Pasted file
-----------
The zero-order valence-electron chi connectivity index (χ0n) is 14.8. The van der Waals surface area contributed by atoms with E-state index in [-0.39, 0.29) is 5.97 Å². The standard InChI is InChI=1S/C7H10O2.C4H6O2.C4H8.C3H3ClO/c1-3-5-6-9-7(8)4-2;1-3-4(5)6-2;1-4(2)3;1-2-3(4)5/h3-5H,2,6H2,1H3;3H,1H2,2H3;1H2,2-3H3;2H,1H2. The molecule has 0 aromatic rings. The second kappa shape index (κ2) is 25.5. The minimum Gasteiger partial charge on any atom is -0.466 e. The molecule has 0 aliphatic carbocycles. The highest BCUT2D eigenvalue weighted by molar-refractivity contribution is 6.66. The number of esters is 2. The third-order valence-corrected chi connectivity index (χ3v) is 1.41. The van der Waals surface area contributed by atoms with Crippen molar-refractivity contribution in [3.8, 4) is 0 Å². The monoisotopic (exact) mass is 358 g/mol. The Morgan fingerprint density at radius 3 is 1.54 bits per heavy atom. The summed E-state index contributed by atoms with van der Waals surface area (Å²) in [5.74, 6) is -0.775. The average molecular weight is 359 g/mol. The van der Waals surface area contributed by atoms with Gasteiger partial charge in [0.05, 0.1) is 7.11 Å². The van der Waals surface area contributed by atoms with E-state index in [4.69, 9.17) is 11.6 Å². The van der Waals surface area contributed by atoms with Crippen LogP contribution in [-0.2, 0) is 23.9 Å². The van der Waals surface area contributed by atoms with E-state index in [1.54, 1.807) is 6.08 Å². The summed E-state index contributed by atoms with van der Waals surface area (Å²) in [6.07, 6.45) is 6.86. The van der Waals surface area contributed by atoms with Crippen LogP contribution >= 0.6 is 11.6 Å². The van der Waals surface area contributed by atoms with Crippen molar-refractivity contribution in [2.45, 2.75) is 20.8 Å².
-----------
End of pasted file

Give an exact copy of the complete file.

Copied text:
The zero-order valence-electron chi connectivity index (χ0n) is 14.8. The van der Waals surface area contributed by atoms with E-state index in [-0.39, 0.29) is 5.97 Å². The standard InChI is InChI=1S/C7H10O2.C4H6O2.C4H8.C3H3ClO/c1-3-5-6-9-7(8)4-2;1-3-4(5)6-2;1-4(2)3;1-2-3(4)5/h3-5H,2,6H2,1H3;3H,1H2,2H3;1H2,2-3H3;2H,1H2. The molecule has 0 aromatic rings. The second kappa shape index (κ2) is 25.5. The minimum Gasteiger partial charge on any atom is -0.466 e. The molecule has 0 aliphatic carbocycles. The highest BCUT2D eigenvalue weighted by molar-refractivity contribution is 6.66. The number of esters is 2. The third-order valence-corrected chi connectivity index (χ3v) is 1.41. The van der Waals surface area contributed by atoms with Crippen molar-refractivity contribution in [3.8, 4) is 0 Å². The monoisotopic (exact) mass is 358 g/mol. The Morgan fingerprint density at radius 3 is 1.54 bits per heavy atom. The summed E-state index contributed by atoms with van der Waals surface area (Å²) in [5.74, 6) is -0.775. The average molecular weight is 359 g/mol. The van der Waals surface area contributed by atoms with Gasteiger partial charge in [0.05, 0.1) is 7.11 Å². The van der Waals surface area contributed by atoms with E-state index in [4.69, 9.17) is 11.6 Å². The van der Waals surface area contributed by atoms with Crippen LogP contribution in [-0.2, 0) is 23.9 Å². The van der Waals surface area contributed by atoms with E-state index in [1.54, 1.807) is 6.08 Å². The summed E-state index contributed by atoms with van der Waals surface area (Å²) in [6.07, 6.45) is 6.86. The van der Waals surface area contributed by atoms with Crippen LogP contribution >= 0.6 is 11.6 Å². The van der Waals surface area contributed by atoms with Crippen molar-refractivity contribution in [2.45, 2.75) is 20.8 Å².